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Impacts of Habitat Types on Boll Weevil Pheromone Trap Captures

D. W. Spurgeon, J. R. Raulston and O. Zamora


During preliminary studies to examine the potential for suppression of overwintering boll weevil populations by mass trapping, we took the opportunity to examine the effects of surrounding habitat on trap capture. A trapping system composed of 750 pheromone traps was arranged within a contiguous block of approximately 4,000 acres. Habitat types within this block varied from fallow land and improved pasture to maturing sugarcane and wooded resaca (oxbow lake). Habitat type influenced trap capture but the magnitude of these effects varied with the time of year. In general, traps placed adjacent to prominent vegetational features (wooded resaca, brushy canal banks, growing sugarcane) tended to capture more weevils than did traps in more sparsely vegetated surroundings (fallow land, pasture, or barren canal banks). These results suggest that the cost of conducting a mass trapping effort can be reduced by reducing the number of traps associated with habitats where weevil captures are typically very low. These results may also be useful in manipulating trap placement to improve detection capabilities of traps in other boll weevil management programs.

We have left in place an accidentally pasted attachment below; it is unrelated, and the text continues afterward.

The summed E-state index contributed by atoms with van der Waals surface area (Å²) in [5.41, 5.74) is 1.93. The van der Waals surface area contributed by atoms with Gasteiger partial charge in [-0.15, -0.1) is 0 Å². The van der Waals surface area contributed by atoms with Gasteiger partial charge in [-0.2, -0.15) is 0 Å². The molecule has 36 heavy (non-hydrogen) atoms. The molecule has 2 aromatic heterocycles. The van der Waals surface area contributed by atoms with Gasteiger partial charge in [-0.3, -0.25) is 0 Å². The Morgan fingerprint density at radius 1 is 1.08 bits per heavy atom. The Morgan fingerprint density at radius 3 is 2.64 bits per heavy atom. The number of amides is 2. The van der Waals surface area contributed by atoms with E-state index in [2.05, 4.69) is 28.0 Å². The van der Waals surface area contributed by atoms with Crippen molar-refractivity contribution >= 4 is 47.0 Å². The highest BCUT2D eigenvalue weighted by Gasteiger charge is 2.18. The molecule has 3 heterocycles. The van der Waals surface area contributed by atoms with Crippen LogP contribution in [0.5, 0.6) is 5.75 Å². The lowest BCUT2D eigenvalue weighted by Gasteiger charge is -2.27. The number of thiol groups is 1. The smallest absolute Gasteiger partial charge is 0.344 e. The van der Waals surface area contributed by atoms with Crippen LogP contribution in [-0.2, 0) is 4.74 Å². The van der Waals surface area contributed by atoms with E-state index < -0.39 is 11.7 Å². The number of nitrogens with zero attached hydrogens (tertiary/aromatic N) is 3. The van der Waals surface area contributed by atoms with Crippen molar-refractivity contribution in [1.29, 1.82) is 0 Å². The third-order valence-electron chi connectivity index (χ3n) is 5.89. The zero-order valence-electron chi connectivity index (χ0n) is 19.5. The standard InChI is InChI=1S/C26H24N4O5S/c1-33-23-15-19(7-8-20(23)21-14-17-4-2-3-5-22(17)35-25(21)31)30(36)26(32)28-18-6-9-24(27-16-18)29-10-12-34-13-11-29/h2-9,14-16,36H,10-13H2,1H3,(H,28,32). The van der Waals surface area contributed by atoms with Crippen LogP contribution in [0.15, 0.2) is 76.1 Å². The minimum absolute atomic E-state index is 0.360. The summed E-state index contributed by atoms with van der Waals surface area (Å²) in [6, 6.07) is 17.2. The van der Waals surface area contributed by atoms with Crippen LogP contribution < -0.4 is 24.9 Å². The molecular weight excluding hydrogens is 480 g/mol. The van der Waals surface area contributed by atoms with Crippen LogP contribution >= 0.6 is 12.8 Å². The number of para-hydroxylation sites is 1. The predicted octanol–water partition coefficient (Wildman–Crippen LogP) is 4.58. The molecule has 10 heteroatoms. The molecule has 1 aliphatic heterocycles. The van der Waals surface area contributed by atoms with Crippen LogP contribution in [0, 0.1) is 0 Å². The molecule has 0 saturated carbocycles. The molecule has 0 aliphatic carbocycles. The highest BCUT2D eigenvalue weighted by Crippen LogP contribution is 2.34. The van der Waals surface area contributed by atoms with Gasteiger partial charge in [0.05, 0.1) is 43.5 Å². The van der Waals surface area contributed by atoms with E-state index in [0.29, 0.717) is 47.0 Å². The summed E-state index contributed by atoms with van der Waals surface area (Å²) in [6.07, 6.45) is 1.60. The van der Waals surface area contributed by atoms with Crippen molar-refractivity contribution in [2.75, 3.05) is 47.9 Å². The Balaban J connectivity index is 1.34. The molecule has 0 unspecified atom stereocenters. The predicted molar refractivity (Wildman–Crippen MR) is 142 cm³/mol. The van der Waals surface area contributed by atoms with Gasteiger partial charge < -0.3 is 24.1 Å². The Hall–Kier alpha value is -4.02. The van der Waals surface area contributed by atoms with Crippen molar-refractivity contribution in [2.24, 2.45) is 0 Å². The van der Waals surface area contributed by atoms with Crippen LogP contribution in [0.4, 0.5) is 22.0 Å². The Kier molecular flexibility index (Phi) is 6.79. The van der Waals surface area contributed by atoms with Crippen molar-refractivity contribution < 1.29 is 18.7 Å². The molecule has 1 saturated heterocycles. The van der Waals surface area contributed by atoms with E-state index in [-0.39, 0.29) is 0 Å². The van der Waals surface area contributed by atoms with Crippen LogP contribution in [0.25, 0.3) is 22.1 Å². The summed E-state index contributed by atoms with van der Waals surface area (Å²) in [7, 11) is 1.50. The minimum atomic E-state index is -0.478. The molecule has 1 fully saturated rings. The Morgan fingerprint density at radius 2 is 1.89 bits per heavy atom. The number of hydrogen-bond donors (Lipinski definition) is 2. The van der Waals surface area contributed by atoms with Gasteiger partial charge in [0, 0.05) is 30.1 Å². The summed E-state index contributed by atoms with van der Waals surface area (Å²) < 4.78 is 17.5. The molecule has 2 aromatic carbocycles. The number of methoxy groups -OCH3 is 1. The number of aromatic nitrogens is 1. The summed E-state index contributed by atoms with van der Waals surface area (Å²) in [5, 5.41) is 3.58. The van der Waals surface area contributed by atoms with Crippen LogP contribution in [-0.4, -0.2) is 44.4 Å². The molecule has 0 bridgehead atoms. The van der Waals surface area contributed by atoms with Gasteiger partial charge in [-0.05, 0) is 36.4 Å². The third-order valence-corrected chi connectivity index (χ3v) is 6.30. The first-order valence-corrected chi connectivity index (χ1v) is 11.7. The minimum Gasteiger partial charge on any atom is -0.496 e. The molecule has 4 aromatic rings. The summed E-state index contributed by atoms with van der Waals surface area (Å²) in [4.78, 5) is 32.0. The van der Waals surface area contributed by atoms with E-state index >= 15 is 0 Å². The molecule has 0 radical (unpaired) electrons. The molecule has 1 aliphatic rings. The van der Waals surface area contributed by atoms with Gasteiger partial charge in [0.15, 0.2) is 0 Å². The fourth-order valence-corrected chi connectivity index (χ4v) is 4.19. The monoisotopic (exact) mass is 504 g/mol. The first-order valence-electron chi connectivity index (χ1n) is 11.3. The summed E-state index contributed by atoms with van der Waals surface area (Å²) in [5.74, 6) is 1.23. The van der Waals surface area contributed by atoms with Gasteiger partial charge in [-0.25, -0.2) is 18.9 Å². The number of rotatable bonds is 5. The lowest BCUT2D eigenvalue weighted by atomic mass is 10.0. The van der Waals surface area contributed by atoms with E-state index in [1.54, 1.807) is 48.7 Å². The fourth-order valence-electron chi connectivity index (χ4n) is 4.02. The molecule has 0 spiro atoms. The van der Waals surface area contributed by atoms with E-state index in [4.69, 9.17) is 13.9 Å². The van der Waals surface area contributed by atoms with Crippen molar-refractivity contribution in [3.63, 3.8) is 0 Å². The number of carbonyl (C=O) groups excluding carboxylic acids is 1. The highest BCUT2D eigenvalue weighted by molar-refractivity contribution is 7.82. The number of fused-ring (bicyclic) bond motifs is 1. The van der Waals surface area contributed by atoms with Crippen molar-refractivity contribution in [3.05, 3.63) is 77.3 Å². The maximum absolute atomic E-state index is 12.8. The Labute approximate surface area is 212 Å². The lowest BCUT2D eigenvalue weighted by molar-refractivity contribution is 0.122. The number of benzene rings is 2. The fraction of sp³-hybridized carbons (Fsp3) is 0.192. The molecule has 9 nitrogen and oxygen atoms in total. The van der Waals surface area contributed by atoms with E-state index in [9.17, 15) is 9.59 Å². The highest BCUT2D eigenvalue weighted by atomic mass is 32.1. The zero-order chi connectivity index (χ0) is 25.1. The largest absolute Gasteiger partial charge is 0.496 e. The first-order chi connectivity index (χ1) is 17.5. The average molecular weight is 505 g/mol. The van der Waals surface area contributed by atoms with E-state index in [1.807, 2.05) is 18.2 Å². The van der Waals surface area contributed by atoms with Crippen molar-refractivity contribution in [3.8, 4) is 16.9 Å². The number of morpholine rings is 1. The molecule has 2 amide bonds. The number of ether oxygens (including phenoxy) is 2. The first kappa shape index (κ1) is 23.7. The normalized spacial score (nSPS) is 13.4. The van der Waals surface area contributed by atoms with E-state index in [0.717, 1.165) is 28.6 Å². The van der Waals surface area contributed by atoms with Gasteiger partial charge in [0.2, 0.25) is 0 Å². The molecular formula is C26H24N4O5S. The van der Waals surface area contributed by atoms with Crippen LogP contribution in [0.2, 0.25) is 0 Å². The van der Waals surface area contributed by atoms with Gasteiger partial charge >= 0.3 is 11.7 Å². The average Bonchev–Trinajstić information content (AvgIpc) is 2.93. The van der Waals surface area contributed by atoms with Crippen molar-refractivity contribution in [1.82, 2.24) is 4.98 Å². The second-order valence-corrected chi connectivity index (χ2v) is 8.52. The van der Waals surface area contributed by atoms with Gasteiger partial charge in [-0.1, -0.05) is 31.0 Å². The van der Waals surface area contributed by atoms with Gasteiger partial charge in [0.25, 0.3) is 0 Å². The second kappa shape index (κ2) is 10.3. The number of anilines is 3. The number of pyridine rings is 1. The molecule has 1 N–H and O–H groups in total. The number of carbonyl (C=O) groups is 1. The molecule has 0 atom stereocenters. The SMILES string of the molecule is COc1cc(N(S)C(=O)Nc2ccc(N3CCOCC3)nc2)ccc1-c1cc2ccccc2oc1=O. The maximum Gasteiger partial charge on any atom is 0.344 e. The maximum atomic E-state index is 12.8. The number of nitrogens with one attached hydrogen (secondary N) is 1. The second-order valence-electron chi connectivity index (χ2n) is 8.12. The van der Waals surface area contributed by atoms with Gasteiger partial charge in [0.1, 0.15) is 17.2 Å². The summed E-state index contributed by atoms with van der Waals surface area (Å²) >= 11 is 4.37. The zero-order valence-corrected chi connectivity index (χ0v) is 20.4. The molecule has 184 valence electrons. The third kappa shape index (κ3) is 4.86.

Reprinted from Proceedings of the 1998 Beltwide Cotton Conferences pp. 1333 - 1336
©National Cotton Council, Memphis TN

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Document last modified Sunday, Dec 6 1998